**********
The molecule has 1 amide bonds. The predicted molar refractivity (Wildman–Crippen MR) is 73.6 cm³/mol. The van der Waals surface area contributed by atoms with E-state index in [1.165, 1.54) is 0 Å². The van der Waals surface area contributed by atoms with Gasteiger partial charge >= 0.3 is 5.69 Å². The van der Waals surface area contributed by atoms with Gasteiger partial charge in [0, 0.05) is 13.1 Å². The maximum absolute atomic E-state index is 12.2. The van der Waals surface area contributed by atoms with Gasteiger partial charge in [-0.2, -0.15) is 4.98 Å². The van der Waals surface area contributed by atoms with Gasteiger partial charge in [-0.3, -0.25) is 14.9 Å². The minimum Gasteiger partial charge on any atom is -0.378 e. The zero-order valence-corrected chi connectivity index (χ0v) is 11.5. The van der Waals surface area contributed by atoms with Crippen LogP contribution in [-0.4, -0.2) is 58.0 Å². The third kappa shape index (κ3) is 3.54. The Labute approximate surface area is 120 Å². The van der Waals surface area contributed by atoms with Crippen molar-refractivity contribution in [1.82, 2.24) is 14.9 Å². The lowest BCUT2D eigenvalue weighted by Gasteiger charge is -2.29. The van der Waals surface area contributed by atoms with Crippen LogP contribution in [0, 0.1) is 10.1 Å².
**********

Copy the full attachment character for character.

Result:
The molecule has 1 amide bonds. The predicted molar refractivity (Wildman–Crippen MR) is 73.6 cm³/mol. The van der Waals surface area contributed by atoms with E-state index in [1.165, 1.54) is 0 Å². The van der Waals surface area contributed by atoms with Gasteiger partial charge >= 0.3 is 5.69 Å². The van der Waals surface area contributed by atoms with Gasteiger partial charge in [0, 0.05) is 13.1 Å². The maximum absolute atomic E-state index is 12.2. The van der Waals surface area contributed by atoms with Gasteiger partial charge in [-0.2, -0.15) is 4.98 Å². The van der Waals surface area contributed by atoms with Gasteiger partial charge in [-0.3, -0.25) is 14.9 Å². The minimum Gasteiger partial charge on any atom is -0.378 e. The zero-order valence-corrected chi connectivity index (χ0v) is 11.5. The van der Waals surface area contributed by atoms with Crippen LogP contribution in [-0.4, -0.2) is 58.0 Å². The third kappa shape index (κ3) is 3.54. The Labute approximate surface area is 120 Å². The van der Waals surface area contributed by atoms with Crippen molar-refractivity contribution in [1.82, 2.24) is 14.9 Å². The lowest BCUT2D eigenvalue weighted by Gasteiger charge is -2.29. The van der Waals surface area contributed by atoms with Crippen LogP contribution in [0, 0.1) is 10.1 Å².